We are studying stranded marine mammals to determine causes of death, anthropogenic sources of mortality, contaminant loads, diseases processes, and life history traits. We are sharing these assessments with resource managers, the public, and groups using potentially harmful chemical contaminants in the coastal zone. The health of coastal marine mammal populations can tell us a lot about the health of our coastal oceans and potential health risks to humans.
Why We Care
Contaminant levels found in dolphin blubber tissue are at alarmingly high levels along U.S. southeast coastal waters. Similarly, the discovery of marine mammal diseases such as papillomas, hepatitis, influenza, herpes, and brucellosis is a major concern to coastal human populations. As human population densities increase in the coastal environment, the likelihood of increased disease and contaminant loads in marine mammals may serve as a warning of our coastal waters.
What We Are Doing
We are conducting biological, chemical, and demographic assessments of stranded marine mammals. We have also recently begun evaluating rapid test devices for domoic acid and pathogens in stranded marine mammals. Because contaminants can also affect reproduction, we have begun studying the potential shift in the age of sexual maturation in dolphins that may be affected by contaminants.
What We Are Finding
We are finding that as development encroaches into the estuaries, dolphin strandings, fishery entanglements, hook and line entanglements and ingestion, and marine debris entanglements and ingestion all increase. We have established that the crab pot fishery is a significant source of mortality for coastal dolphins. Although these studies focus on dolphin mortality, there is a social aspect from the fisher’s view in how interactions with dolphins are perceived and also an economic aspect in catch loss and gear destruction as a result of interaction with dolphins.
We will continue to monitor diseases of marine mammals and their potential risk to human health through assessments of stranded marine mammals. We will continue to provide samples for contaminant analyses and are collaborating with NOAA’s Oceans and Human Health Initiative program and the Medical University of South Carolina to determine thyroid and sex hormone levels on Georgia coastal dolphins that have been exposed to high levels of contaminants. To aid in this research we will also be developing age and growth curves by analyzing growth layer groups in dolphin teeth to determine age classes affected and developmental (stunted growth) issues suspected in this population. A study of bone density of dolphins from this population and other dolphin populations from the southeastern United States will be conducted in collaboration with MUSC and OHHI to determine effects of contaminants on bone growth and density.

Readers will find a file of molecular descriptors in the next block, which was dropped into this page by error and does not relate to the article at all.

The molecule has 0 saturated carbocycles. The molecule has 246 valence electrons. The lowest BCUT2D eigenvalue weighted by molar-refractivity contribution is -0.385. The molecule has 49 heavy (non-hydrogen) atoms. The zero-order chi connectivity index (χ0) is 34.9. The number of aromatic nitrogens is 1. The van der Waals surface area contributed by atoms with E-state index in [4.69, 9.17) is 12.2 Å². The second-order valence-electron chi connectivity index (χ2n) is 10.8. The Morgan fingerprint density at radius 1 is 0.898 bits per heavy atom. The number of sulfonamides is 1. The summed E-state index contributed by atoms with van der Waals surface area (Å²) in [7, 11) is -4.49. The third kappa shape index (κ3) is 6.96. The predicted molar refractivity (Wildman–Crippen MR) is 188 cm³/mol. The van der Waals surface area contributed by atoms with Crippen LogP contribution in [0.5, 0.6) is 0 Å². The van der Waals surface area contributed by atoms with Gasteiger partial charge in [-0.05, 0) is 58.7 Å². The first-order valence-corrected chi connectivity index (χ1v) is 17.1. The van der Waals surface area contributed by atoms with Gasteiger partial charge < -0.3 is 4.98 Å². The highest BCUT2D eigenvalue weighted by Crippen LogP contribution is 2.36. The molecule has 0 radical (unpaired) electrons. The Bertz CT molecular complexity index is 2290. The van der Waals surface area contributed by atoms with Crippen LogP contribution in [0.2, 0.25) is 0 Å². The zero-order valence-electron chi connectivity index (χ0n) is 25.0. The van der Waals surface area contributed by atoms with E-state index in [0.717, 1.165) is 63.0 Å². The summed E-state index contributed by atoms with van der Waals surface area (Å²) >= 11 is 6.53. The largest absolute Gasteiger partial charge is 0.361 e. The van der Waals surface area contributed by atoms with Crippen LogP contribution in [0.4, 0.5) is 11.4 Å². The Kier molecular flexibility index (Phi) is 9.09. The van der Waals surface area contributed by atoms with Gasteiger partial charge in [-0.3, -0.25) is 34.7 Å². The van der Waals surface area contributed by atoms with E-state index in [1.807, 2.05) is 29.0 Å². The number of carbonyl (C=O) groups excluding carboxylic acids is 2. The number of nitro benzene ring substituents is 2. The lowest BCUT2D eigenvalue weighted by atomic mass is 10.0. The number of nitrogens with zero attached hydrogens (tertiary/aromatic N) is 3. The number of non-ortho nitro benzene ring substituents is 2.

We will be investigating the role of cold water anomalies and the effect on dolphin survival. The winters of 2001 and 2010 were very cold along the U.S. southeast coast, resulting in numerous fish kills, cold-stunned sea turtles, and high dolphin mortality. The reduced fish abundance made dolphins more susceptible to fishery interactions as they searched for alternative food resources.
We plan to conduct an acoustic study of the effects on dolphin distribution in a local river where bridge demolition and construction is to occur. This study will also provide baseline data on noise before, during, and after construction. Marine mammals live in an environment where hearing is imperative for communication and foraging. Recent studies have suggested that a large percentage of live stranded animals are deaf because of increased noise levels in our oceans.